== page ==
Can You Love the Religious Parts of Your Partner, Family Members, or Friends? If So, How Do YOU Do It?

UPDATE JULY 7, 2012: Something went wrong when I originally posted this yesterday and only half the post went up and none of the links contained in it. I was busy at CONvergence, a comics convention where Freethought Blogs is hosting a party room and where today I will be participating on a panel, and so I did not see and fix the error until just now. SO, the first 24 people who commented did not see the full post below.

I have written several posts in the past on reasons anti-theist atheists should, could, and actually do go about loving religious people in their lives. One of the things I wanted to stress is that it is hard to love someone when you wish that the kind of person that they are in fundamental respects simply did not exist. It is for such reasons that I argue that “hating the sin and loving the sinner” is not an acceptable or workable compromise when it comes to gays (only acknowledging that there is nothing inherently sinful about homosexuality will work).

And it is for such reasons that I suggest that we atheists should see about psychologically balancing our criticisms of bad theistic ideas, values, and institutions, with a simultaneous ability to appreciate religious forms and behaviors insofar as they can be understood and engaged with independently of the ideational content they traditionally express, and apart from undue respect or acknowledgment for the troubling institutions which create and use them. I took a first stab at working out some of these intricacies in the post, Can You Really Love Religious People If You Hate Religion? And then I explained some of the ways that I love the religiosity of people whose explicit ideas, values, and institutional allegiances I strongly disagree with. Later I would explain why and how we should think about loving religious people in general.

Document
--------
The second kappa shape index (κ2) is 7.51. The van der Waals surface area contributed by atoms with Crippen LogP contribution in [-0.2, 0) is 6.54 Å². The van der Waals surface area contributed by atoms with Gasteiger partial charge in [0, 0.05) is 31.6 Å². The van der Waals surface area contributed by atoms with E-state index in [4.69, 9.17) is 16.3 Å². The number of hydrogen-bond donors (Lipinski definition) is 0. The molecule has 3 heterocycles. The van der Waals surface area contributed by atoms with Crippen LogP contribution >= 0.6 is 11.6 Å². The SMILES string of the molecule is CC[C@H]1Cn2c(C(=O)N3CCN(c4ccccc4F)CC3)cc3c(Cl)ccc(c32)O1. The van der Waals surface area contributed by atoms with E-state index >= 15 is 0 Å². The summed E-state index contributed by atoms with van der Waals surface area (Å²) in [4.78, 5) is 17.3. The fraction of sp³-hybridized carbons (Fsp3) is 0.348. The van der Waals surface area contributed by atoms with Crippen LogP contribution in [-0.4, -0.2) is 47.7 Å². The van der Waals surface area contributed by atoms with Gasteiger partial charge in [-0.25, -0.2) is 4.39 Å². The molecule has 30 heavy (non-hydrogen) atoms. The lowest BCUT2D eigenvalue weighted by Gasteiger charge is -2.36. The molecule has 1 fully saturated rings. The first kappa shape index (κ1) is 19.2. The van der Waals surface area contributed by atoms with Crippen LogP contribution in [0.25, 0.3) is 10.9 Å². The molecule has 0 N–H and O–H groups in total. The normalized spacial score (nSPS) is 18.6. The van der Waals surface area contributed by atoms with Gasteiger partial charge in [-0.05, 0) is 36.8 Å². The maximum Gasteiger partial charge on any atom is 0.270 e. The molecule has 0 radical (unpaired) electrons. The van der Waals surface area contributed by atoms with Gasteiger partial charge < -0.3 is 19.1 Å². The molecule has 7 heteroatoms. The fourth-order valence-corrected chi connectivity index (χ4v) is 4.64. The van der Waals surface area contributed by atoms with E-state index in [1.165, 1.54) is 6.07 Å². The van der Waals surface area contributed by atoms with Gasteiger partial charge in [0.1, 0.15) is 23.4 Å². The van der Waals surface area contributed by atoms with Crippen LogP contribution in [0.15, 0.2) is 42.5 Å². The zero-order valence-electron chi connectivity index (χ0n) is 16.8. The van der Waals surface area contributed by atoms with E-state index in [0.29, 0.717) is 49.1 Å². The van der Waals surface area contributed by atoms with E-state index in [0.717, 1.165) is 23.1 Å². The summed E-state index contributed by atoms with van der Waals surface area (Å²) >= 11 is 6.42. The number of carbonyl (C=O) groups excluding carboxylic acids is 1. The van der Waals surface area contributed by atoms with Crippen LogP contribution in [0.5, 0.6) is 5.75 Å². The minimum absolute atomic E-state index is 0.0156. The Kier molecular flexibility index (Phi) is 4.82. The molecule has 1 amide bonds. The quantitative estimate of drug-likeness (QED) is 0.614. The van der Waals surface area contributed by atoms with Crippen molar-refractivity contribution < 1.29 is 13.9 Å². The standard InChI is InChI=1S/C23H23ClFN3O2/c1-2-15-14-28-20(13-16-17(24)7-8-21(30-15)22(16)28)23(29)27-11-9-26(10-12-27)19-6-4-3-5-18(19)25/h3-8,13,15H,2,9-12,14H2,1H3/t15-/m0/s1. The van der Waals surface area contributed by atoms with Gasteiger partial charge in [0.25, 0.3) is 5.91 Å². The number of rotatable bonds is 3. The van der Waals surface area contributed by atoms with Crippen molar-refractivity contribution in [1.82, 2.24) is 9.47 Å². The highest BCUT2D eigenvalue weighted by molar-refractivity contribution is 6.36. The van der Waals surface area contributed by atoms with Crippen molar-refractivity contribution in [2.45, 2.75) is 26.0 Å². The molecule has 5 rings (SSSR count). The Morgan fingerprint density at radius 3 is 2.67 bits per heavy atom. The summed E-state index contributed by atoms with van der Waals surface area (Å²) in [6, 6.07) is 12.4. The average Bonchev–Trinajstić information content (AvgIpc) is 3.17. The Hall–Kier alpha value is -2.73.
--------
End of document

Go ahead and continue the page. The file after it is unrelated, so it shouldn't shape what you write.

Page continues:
This week, these topics came back to mind when I got two comments in a short span of time. One was from the newly atheistic husband of a Christian minister. He was seeking resources for people who struggle with the sorts of challenges he has right now. I mean, are there any resources besides Friendly Atheist’s sage, humane, and pragmatic “Ask Richard” column by Richard Wade (who gave his views on anger in families over disagreements between atheists and believers and on the wisdom of marrying believers as part of his longer series of interviews with Camels With Hammers). You all already read “Ask Richard”, right?

In the comments let me know about other blogs, forums, books, or real life meetup groups that help people who have conflict or loneliness in their marriage (or ex-marriage) related to one partner’s non-belief.

And, what are your ways of loving religious people in your life even if you disagree with bad beliefs, values, and institutions they embrace? I’ve already explained some of mine. And in reply the other day, Larry Tanner wrote about his experience loving his religious wife:

If my experience is an indication, it is possible to love someone’s religiosity. My wife of 12 years is a devout Christian. I think Christianity is not only false but crazy.

But my wife needs Christianity in her life. Going to church does something for her. She likes it. She likes going to Bible study, too. Shel likes ideas such as holiness, sacrifice, and worship.